Tuesday, December 25, 2012

Nothing Ends/Happy Holidays

This morning, for the first time in my life, I came down the stairs to find a large, lavishly decorated Christmas tree with carefully wrapped gifts arrayed around it. This wasn't totally surprising -- the tree was there when I went to bed, and I did not awake suddenly at my apartment in New York to find stairs and a second, more rustic story below. I am at my in-laws in Maine, they decorated the tree, the staircase was theirs and so on. It was snowing outside, big fat festive flakes.

The Classical is resting, but there's still work to be done, because there's always work to be done, but I felt a sort of comfort and relief I haven't felt all that often of late. Not just because of the usual stress and strain, although there's that -- I finished this week's column for Sports On Earth, on Kobe Bryant's vampirically batshit and typically fascinating team-hijack in Los Angeles, at the Portland Jetport Monday afternoon. Mostly because these are deeply uneasy times, even by the usual standards for this. Maria Bustillos and I talked about this at The Awl, with regard to the wonderful and way out-of-print dystopian Catholico-baseball apocalypse novel The Last Western.

Maria: So do you think the world is going to end, David? 
David: I'm of two minds on the apocalypse. 
David: (I just wanted to type that.) I certainly have a difficult time, looking at the things that are wrong and the responses they're engendering, feeling too optimistic about solutions. The abstraction and the deep and dimly understood grievances and the distance, all these different types of retreat: those are a bummer both because they give us a shitty discourse and stupid art, but also because problems as big as ours require non-individuated solutions, and a basic recognition that other people are as important as we are, and that we all ought to be thinking about each other a bit more. And working on that. Current events and all. 
David: But on the other hand: we're still here. People can be great. And the alternative to not fixing things is not tenable. The status quo is not tenable. People seem to be realizing this. 
David: It's difficult not to. I just can't see how that translates, or what it translates into. 
Maria: Well, here we are, agreeing about that, so there is a chance; where two or twenty or two thousand can agree, so can multitudes. Sometimes I fancy I can almost feel the change coming. I do not believe the world will end anytime soon, in part because it's been ending my whole life. There are always surprises, fair and foul. Things are dire, certainly, but I have what I am going to have to call faith.

Maria is smarter than me, and most anyone else. It can be difficult to have faith. I have difficulty with it myself. But it is nice to wake up someplace safe, with nothing to do, surrounded by people you like. It's restorative, and I hope you're there, too, today and tomorrow and for as long as you can be. Take care of yourself.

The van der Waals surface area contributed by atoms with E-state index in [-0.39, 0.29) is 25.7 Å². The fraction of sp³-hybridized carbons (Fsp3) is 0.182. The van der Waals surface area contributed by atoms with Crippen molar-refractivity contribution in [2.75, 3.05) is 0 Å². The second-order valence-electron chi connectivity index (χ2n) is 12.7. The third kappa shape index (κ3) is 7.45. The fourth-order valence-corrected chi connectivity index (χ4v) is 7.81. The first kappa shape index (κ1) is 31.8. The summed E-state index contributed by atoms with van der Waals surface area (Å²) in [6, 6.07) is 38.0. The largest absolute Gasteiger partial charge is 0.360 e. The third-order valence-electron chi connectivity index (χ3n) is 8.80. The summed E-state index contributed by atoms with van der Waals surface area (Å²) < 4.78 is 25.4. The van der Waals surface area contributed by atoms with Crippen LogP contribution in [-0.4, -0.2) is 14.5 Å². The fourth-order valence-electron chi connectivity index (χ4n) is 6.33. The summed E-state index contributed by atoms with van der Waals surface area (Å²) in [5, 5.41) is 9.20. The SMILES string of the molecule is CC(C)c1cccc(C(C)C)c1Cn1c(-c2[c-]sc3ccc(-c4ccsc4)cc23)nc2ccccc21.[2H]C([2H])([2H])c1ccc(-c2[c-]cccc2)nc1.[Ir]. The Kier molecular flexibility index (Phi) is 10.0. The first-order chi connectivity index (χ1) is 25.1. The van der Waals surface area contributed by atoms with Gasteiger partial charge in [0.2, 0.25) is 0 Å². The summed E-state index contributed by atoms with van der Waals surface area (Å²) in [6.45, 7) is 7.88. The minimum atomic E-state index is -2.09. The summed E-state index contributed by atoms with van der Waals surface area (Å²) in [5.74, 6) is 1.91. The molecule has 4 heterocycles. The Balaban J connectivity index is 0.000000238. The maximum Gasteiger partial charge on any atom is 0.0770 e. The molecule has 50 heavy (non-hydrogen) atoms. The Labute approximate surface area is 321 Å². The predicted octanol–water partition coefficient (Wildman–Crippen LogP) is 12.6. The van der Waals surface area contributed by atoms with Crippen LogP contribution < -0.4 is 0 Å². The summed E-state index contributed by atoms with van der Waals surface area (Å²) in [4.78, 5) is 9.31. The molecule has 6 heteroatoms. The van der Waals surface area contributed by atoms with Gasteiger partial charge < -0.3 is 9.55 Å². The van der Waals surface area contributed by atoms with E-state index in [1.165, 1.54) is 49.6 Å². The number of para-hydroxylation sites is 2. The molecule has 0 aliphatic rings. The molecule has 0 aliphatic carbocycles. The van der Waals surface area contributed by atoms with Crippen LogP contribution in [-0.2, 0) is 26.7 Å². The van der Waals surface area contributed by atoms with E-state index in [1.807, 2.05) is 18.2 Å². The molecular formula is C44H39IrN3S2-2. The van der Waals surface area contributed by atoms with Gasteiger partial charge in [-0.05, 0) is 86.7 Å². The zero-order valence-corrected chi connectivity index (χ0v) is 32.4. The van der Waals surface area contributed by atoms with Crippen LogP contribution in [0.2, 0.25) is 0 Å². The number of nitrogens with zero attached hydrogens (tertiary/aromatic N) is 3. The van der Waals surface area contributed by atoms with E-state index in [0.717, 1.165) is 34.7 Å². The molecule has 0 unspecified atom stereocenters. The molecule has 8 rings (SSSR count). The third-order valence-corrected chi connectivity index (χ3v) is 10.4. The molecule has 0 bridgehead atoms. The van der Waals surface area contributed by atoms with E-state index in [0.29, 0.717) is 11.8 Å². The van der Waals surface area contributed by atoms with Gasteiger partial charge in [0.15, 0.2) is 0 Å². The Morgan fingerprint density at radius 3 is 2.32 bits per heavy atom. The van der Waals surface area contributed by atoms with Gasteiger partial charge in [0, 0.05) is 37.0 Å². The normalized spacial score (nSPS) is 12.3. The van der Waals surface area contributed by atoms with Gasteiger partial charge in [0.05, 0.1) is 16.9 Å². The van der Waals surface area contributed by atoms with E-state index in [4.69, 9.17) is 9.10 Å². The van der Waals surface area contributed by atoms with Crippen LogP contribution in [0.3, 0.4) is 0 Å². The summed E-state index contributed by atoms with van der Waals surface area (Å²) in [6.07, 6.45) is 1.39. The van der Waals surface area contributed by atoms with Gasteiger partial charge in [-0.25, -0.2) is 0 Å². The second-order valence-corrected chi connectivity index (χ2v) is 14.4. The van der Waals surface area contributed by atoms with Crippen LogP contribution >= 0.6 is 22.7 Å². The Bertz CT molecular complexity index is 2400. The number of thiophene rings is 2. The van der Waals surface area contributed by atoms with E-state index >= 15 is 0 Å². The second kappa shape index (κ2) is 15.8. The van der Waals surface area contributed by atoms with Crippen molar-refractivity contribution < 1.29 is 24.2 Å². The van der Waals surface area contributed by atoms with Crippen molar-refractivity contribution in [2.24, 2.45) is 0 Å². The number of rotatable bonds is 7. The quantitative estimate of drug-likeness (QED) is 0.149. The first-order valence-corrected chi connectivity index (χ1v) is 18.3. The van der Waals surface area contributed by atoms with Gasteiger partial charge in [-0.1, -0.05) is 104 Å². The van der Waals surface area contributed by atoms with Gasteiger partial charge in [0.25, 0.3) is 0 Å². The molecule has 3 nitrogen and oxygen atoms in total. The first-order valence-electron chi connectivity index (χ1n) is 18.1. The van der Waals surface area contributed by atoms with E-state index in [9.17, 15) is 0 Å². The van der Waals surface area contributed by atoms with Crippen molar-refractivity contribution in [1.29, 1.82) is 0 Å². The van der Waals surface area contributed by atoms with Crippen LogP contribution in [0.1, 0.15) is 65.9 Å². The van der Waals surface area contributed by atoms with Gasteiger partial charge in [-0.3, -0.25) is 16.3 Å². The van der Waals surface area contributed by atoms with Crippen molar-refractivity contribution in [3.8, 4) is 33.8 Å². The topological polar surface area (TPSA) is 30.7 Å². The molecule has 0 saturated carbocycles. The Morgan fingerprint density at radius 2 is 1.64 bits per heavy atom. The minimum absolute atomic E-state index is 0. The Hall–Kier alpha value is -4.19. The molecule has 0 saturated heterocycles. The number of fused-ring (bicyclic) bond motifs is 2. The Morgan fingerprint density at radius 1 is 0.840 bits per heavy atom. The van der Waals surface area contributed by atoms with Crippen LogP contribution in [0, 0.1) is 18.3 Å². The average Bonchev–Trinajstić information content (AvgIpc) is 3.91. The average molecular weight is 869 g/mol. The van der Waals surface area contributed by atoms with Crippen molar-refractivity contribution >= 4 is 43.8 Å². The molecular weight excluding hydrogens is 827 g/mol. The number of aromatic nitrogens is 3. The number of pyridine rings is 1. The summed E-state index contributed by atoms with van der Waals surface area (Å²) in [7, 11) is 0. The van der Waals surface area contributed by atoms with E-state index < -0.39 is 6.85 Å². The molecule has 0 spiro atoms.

Friday, December 14, 2012

Bigger and Bigger, You and Me

You don't need me to lifehack this shit for you, presumably, but here is a thing to do on one of those days when some robustly armed narcissistic mutant turns peak military kill-technology on a crowd of innocents: stay the hell off of social media. This isn't the worst advice most days, and should be even more so on days like today that are so much worse than most. Today a 20-year-old in Connecticut killed his mother, took her car and her .223 assault rifle, drove to an elementary school, and killed 18 children and a handful of teachers, a principal and a school psychologist, then killed himself. This is not even the first time this week that something like this has happened, as a similarly well-armed kid killed two and shot others at a mall in Oregon, then killed himself. That was four days ago. Everyone caught something of a bleak break in that case, as the shooter's gun jammed and as police had trained for just such a scenario and responded quickly.

That this is the sort of thing police must train for is sobering enough. That it keeps happening is sobering enough. That every time it happens it is followed by queasy condolences and teary commemorations and nothing at all else is the worst. Well, it's not the worst. The worst is individuated, unimaginable, crushing, and it's happening in Connecticut today and Oregon earlier this week and Colorado before that and Arizona before that, and there is nothing much to say about it except that it is terrible. That is one kind of horror, and that it is not ours in particular is occasion to feel whatever we may feel about that. A guilty blessedness or big-hearted anger or nothing much in particular.

But that is what one person feels. It's relevant and revealing as far as that goes, but only that far. The fact that this keeps happening, and happening everywhere -- in gun-saturated states like Arizona and gun-averse ones like Connecticut and everyplace in between -- suggests that this is not a one-person issue. This is a problem for all of us, everywhere. And what spending time on social media in the wake of something like this reveals, the killing thing, is how profoundly difficult it is to think of these shared things in that way.